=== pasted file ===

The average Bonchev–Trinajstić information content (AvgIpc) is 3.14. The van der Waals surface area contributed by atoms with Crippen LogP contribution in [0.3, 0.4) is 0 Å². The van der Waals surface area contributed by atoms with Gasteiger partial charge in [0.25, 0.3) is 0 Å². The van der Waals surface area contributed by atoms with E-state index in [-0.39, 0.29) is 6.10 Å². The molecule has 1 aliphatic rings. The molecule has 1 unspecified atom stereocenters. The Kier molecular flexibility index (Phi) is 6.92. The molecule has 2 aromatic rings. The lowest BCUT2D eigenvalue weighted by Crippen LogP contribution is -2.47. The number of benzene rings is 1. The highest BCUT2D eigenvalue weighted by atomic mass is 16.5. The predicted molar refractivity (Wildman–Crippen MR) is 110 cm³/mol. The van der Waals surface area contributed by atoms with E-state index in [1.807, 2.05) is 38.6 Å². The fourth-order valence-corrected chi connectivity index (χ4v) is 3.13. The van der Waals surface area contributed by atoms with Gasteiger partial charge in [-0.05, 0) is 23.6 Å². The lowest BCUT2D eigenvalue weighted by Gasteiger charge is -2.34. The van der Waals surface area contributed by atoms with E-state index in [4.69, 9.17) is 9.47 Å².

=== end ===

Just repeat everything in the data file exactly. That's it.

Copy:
The average Bonchev–Trinajstić information content (AvgIpc) is 3.14. The van der Waals surface area contributed by atoms with Crippen LogP contribution in [0.3, 0.4) is 0 Å². The van der Waals surface area contributed by atoms with Gasteiger partial charge in [0.25, 0.3) is 0 Å². The van der Waals surface area contributed by atoms with E-state index in [-0.39, 0.29) is 6.10 Å². The molecule has 1 aliphatic rings. The molecule has 1 unspecified atom stereocenters. The Kier molecular flexibility index (Phi) is 6.92. The molecule has 2 aromatic rings. The lowest BCUT2D eigenvalue weighted by Crippen LogP contribution is -2.47. The number of benzene rings is 1. The highest BCUT2D eigenvalue weighted by atomic mass is 16.5. The predicted molar refractivity (Wildman–Crippen MR) is 110 cm³/mol. The van der Waals surface area contributed by atoms with E-state index in [1.807, 2.05) is 38.6 Å². The fourth-order valence-corrected chi connectivity index (χ4v) is 3.13. The van der Waals surface area contributed by atoms with Gasteiger partial charge in [-0.05, 0) is 23.6 Å². The lowest BCUT2D eigenvalue weighted by Gasteiger charge is -2.34. The van der Waals surface area contributed by atoms with E-state index in [4.69, 9.17) is 9.47 Å².